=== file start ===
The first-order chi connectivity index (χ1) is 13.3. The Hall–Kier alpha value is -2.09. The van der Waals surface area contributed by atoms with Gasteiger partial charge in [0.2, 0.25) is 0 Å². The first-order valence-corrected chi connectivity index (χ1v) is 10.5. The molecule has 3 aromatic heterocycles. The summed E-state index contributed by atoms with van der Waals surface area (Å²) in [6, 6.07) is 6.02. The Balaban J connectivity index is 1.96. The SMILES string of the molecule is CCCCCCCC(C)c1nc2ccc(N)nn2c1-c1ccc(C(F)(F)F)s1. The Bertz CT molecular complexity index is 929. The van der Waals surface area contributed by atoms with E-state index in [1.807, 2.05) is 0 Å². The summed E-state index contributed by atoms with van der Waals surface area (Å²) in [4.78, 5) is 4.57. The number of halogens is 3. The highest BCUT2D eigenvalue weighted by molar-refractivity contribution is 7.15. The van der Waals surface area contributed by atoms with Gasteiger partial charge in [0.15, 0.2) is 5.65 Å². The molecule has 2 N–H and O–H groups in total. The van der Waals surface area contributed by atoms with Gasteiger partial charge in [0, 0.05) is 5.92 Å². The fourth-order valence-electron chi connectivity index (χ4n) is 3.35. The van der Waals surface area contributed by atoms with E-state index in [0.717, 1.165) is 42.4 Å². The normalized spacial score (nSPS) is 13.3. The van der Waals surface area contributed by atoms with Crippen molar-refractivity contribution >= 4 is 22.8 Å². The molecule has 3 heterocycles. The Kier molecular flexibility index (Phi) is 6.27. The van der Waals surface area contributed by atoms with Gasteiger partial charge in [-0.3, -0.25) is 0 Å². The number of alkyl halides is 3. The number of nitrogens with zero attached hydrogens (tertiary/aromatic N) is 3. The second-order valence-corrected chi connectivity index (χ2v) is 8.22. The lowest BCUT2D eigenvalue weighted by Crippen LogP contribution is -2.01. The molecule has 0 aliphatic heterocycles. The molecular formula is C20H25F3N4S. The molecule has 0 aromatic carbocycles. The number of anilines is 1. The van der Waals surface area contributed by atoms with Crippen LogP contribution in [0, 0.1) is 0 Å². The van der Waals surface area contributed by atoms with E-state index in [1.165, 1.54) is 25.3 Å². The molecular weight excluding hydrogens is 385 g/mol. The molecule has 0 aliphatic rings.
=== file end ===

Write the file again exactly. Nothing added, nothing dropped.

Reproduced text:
The first-order chi connectivity index (χ1) is 13.3. The Hall–Kier alpha value is -2.09. The van der Waals surface area contributed by atoms with Gasteiger partial charge in [0.2, 0.25) is 0 Å². The first-order valence-corrected chi connectivity index (χ1v) is 10.5. The molecule has 3 aromatic heterocycles. The summed E-state index contributed by atoms with van der Waals surface area (Å²) in [6, 6.07) is 6.02. The Balaban J connectivity index is 1.96. The SMILES string of the molecule is CCCCCCCC(C)c1nc2ccc(N)nn2c1-c1ccc(C(F)(F)F)s1. The Bertz CT molecular complexity index is 929. The van der Waals surface area contributed by atoms with E-state index in [1.807, 2.05) is 0 Å². The summed E-state index contributed by atoms with van der Waals surface area (Å²) in [4.78, 5) is 4.57. The number of halogens is 3. The highest BCUT2D eigenvalue weighted by molar-refractivity contribution is 7.15. The van der Waals surface area contributed by atoms with Gasteiger partial charge in [0.15, 0.2) is 5.65 Å². The molecule has 2 N–H and O–H groups in total. The van der Waals surface area contributed by atoms with Gasteiger partial charge in [0, 0.05) is 5.92 Å². The fourth-order valence-electron chi connectivity index (χ4n) is 3.35. The van der Waals surface area contributed by atoms with E-state index in [0.717, 1.165) is 42.4 Å². The normalized spacial score (nSPS) is 13.3. The van der Waals surface area contributed by atoms with Crippen molar-refractivity contribution >= 4 is 22.8 Å². The molecule has 3 heterocycles. The Kier molecular flexibility index (Phi) is 6.27. The van der Waals surface area contributed by atoms with Gasteiger partial charge in [-0.3, -0.25) is 0 Å². The number of alkyl halides is 3. The number of nitrogens with zero attached hydrogens (tertiary/aromatic N) is 3. The second-order valence-corrected chi connectivity index (χ2v) is 8.22. The lowest BCUT2D eigenvalue weighted by Crippen LogP contribution is -2.01. The molecule has 0 aliphatic heterocycles. The molecular formula is C20H25F3N4S. The molecule has 0 aromatic carbocycles. The number of anilines is 1. The van der Waals surface area contributed by atoms with Crippen LogP contribution in [0, 0.1) is 0 Å². The van der Waals surface area contributed by atoms with E-state index in [1.165, 1.54) is 25.3 Å². The molecular weight excluding hydrogens is 385 g/mol. The molecule has 0 aliphatic rings.